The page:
Postpartum Recovery and What You Need to Know
No matter the circumstances, recovering from birth isn’t necessarily a walk in the park. Many factors add up to create quite a complex recovery! There are general symptoms to expect after every birth, whether vaginal or cesarean delivery. For instance, being tired; not just from labor and delivery, but dealing with a brand new baby and his/her needs! Read here for a few suggestions on how to combat this!
Another universal symptom, and my least favorite are the post labor contractions. I swear they hurt just as bad as the last few contractions I had before getting an epidural! They say these get worse with each child, and so far, I most definitely agree! I understand that it’s the body’s way of trying to shrink things back down to normal (ish) size, but I still can’t get over how painful it is! Especially if breastfeeding is involved, as it triggers these contractions for the first few days, making breastfeeding even more tricky! To help with the effectiveness of these contractions, something like a Belly Corset is fantastic, as it helps restore the tummy back to its original shape. To read more about corsets, take a look here.
Belly Bandit Mother Tucker Corset - Black
Swelling is another thing everyone deals with. While pregnant, our bodies hold on to excess water and it takes a few days, or sometimes weeks, for the swelling to go down--especially if underlying conditions like preeclampsia are involved. Once it begins to go down, prepare for plenty of bathroom breaks and a lot of sweating! Along with swelling, stretch marks and itchy skin are also common. I used belly balm all through my pregnancy to help with itchiness and elasticity and I have loved it just as much afterwards as well!
Breastfeeding is its own ballgame completely! Read here for a great resource for battling nipple soreness, and to learn about some convenient items that can help ease discomfort. Not everybody tears while giving birth vaginally, but it is most definitely a common occurrence! Tearing is measured in stages: a stage four-tear reaches all the way to the anus, and three, two, and one are progressively closer to the vagina. Obviously, recovery will depend on the severity of the laceration as well as the amount of (dissolvable) stitches involved. But no matter the intensity, or even if there’s no tear at all, there are several things that can and should be done to help ease discomfort and pain around the perineum! Ice Packs are commonly used during the first few hours after delivery to help reduce swelling. They also help numb your body for temporary pain relief. I always ask for them until my epidural wears off, I figure if it’s helpful, I might as well make use of them while I don’t have to deal with the discomfort of it being so cold! Of all the thousands of technological advances, it totally makes me laugh that ice packs in my hospital are still made by putting ice inside of a surgical glove!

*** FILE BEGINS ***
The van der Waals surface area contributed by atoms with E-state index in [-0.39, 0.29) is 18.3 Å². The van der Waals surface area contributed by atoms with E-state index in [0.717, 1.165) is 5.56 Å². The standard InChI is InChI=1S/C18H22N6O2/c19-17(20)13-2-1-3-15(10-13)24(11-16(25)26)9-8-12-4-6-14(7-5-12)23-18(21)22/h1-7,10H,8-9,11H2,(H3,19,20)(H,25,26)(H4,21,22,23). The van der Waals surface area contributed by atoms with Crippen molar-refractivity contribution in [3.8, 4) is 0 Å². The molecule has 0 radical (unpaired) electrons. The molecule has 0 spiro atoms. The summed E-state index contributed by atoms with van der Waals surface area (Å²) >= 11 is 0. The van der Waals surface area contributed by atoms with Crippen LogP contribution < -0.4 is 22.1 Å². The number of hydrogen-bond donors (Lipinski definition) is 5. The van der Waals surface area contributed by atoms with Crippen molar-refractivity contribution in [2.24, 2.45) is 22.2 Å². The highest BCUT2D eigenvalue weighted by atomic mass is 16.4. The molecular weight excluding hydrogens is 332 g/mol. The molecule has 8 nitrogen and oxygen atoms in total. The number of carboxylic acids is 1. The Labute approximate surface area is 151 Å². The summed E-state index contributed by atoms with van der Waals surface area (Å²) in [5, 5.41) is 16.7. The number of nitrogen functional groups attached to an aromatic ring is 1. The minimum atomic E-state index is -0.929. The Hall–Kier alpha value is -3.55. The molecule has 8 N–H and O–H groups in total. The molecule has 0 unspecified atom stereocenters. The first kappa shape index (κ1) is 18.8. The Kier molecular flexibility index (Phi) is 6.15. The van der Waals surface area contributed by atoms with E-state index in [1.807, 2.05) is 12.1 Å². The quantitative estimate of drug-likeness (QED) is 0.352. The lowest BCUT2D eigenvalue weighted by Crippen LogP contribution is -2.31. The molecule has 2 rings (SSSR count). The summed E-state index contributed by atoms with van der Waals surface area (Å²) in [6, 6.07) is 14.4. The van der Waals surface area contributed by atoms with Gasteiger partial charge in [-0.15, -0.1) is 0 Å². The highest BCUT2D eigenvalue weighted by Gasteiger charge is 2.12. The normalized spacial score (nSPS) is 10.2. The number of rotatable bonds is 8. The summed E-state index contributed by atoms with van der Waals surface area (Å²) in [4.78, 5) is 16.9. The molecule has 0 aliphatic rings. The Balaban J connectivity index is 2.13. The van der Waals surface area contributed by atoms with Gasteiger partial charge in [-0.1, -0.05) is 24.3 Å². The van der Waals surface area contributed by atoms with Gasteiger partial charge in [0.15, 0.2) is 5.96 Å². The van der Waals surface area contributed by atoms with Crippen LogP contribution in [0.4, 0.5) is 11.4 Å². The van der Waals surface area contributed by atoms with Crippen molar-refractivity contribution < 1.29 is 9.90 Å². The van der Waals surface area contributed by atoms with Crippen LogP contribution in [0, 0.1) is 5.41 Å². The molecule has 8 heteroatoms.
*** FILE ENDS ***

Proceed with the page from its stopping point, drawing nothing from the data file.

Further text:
Fridets are a wonderful item to help out with cleaning up. Obviously, wiping or touching of any kind sounds like zero fun and really shouldn’t be done, so warm water is the perfect solution to clean up after using the restroom. With my first babe, of all the things to forget at the hospital, I left the squirt bottle contraption they gave me…Boy, do I wish I would’ve known about Fridababy at the time!
Topical anesthetics are often available at the hospital. You can put them on top of a pad to rest against the skin and help with pain! It’s also nice and cool, which feels incredibly soothing. Speaking of cooling, Tucks Witch Hazel Pads are my favorite when it comes to postnatal care. Placing 2 or 3 on a clean pad is a great way to ease discomfort. A quick word of advice--pay attention to how the kind nurses combine all of the materials! Pad, icepack, tucks, medicine –it’s quite the compilation!
Stool softeners. Trust me on this, there’s a reason why these are recommended and prescribed after vaginal births. Just take them. It takes a while for everything to get back to normal, and bowel movements are no exception! Being constipated, while everything is trying to heal, is the last thing you want!
Pelvic rest is a pretty easy direction to follow. But don’t forget that this encompasses a few different things: no intercourse, tampons, or strenuous exercise for at least six weeks! This gives you plenty of time to recover without any backtracking, and it also allows the doctor to inspect the untouched area at a six-week postnatal appointment. Hopefully your doctor will give you the green light to continue regular activity!
Tailbone discomfort is common. Often, they become broken or bruised during the pushing process. I don’t remember my tailbone hurting much with my first, but with my second (with exponentially less pushing), I had a lot of pain for a few weeks afterwards. With both recoveries, it took a while for my hips to remember how to work! No discomfort really, but an odd loose feeling when walking or maneuvering my lower body.
For added relief on top of any medications being taken, a warm bath is a great way to relax these sensitive areas. Bath salts, soaps, and bubbles of any kind are NOT recommended for the first few weeks in case of irritation or infection. But the best part about post-labor baths? Crank up the heat because there's no longer a non-temperature regulating baby inside! So there are no temperature regulations in place.